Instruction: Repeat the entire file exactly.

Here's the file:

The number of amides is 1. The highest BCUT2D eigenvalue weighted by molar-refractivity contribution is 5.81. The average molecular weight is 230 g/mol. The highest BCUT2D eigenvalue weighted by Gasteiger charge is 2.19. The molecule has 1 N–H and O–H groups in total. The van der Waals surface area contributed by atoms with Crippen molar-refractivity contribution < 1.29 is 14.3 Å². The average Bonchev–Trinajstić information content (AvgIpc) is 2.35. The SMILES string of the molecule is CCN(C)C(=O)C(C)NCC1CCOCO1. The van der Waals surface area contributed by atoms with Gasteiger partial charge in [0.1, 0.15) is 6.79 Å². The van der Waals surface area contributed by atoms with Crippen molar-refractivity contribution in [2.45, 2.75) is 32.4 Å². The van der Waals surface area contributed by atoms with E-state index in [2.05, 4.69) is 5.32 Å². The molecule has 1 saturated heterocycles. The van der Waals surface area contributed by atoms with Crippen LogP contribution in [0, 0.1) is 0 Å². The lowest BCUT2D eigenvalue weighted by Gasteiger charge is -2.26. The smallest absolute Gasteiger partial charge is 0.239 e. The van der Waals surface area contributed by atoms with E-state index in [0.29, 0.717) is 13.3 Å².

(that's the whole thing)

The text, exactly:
The number of amides is 1. The highest BCUT2D eigenvalue weighted by molar-refractivity contribution is 5.81. The average molecular weight is 230 g/mol. The highest BCUT2D eigenvalue weighted by Gasteiger charge is 2.19. The molecule has 1 N–H and O–H groups in total. The van der Waals surface area contributed by atoms with Crippen molar-refractivity contribution < 1.29 is 14.3 Å². The average Bonchev–Trinajstić information content (AvgIpc) is 2.35. The SMILES string of the molecule is CCN(C)C(=O)C(C)NCC1CCOCO1. The van der Waals surface area contributed by atoms with Gasteiger partial charge in [0.1, 0.15) is 6.79 Å². The van der Waals surface area contributed by atoms with Crippen molar-refractivity contribution in [2.45, 2.75) is 32.4 Å². The van der Waals surface area contributed by atoms with E-state index in [2.05, 4.69) is 5.32 Å². The molecule has 1 saturated heterocycles. The van der Waals surface area contributed by atoms with Crippen LogP contribution in [0, 0.1) is 0 Å². The lowest BCUT2D eigenvalue weighted by Gasteiger charge is -2.26. The smallest absolute Gasteiger partial charge is 0.239 e. The van der Waals surface area contributed by atoms with E-state index in [0.29, 0.717) is 13.3 Å².